But the Food and Drug Administration's advisers struggled with how much benefit memantine actually offers, and if it could give false hope to families of the most severely ill patients.
"I believe this to be a very small effect size," cautioned the panel's chairwoman, Dr. Claudia Kawas of the University of California, Irvine. "The entire committee has certain concerns."
When it comes to benefit for the most severe Alzheimer's patients, "I'm very unimpressed," added Dr. Roger Packer, a neuroscientists in Washington.
Still, the FDA panel voted unanimously that memantine does offer some benefit to people with moderate to severe Alzheimer's symptoms, and is safe enough to try.
If the FDA ultimately agrees, memantine would mark an important step in Alzheimer's therapy. The nation's four other Alzheimer's medications are designated for early stages of the disease, and they work on a different brain chemical than memantine. The new drug could let doctors, for the first time, prescribe drug combinations in hopes of better results.
The FDA is not bound by its advisers' recommendations but typically follows them. A decision could come as early as this fall.
Families out of options are anxiously awaiting memantine; many now try to buy supplies overseas via the Internet. The drug's U.S. marketer, Forest Laboratories, says it receives over 1,000 calls a month from families desperate to buy it in this country.
"These are priceless moments regained," said Barry Cooper of Arlington, Va., who told the FDA panel that his wife, Linda, talks more and regained some small skills since starting memantine bought abroad.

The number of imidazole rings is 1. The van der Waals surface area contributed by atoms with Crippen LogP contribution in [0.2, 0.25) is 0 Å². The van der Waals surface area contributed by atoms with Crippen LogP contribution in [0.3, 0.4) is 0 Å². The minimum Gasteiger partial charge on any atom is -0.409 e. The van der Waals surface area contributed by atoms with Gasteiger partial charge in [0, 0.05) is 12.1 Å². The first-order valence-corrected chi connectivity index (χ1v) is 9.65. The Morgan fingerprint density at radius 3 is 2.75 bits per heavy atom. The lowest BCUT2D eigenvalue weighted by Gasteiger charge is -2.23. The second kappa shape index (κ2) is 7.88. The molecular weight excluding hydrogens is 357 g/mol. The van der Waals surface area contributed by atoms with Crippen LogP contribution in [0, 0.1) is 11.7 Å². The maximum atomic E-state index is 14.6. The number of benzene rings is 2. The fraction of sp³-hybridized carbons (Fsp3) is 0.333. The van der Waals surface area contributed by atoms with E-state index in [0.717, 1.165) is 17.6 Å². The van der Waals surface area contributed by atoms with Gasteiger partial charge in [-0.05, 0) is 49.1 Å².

"Every month can count," he added, urging that FDA act quickly.
Memantine is not miraculous, even company-affiliated researchers acknowledged. But it can help stabilize patients so that they maintain certain functions for a few months longer, said Dr. Pierre Tariot of the University of Rochester, who led one of the critical studies.
He said studies suggest memantine gives some patients the ability go to the toilet independently for six more months, "and that's very important."
It is not known if memantine might help in earlier stages of Alzheimer's. Studies of that question are in progress.
Forest has not announced a projected U.S. price. One Internet site advertises the drug for about $146 for a month's supply.
About 4 million Americans have Alzheimer's, and a million of them are believed to suffer severe symptoms. There is no known cure or prevention.
A six-month study of patients with moderate to severe Alzheimer's symptoms found those given memantine worsened significantly slower — by one measure, at half the pace, according to researchers. In a second study, patients taking the older Alzheimer's drug Aricept found added benefit when they took memantine, too.
Some patients reported actual improvements in memory and thinking skills. For the majority, however, the drug simply slowed the pace of deterioration.
FDA panelists could not say how much benefit patients got. More confusing, when FDA's scientists looked at just the most severely ill patients, in one study memantine seemed to have no effect and only moderately ill patients were helped.
FDA's advisers could not say how the average doctor would know who should get the pill and when the medication would be a waste of time.
Today's Alzheimer's drugs — Aricept, Exelon, Reminyl and Cognex delay the breakdown of a brain chemical called acetylcholine that is vital for nerve cells to communicate. Memantine blocks excess amounts of another brain chemical, called glutamate, that can damage or kill nerve cells.
Memantine has been sold in Germany for two decades to treat various brain diseases, with few, mild side effects reported to date. In 1999, the first large studies suggesting memantine helped advanced Alzheimer's were published, prompting U.S. research.
German drug-maker Merz Pharmaceuticals last year won Europe-wide approval of memantine for advanced Alzheimer's, and Forest Laboratories filed for FDA approval in late December.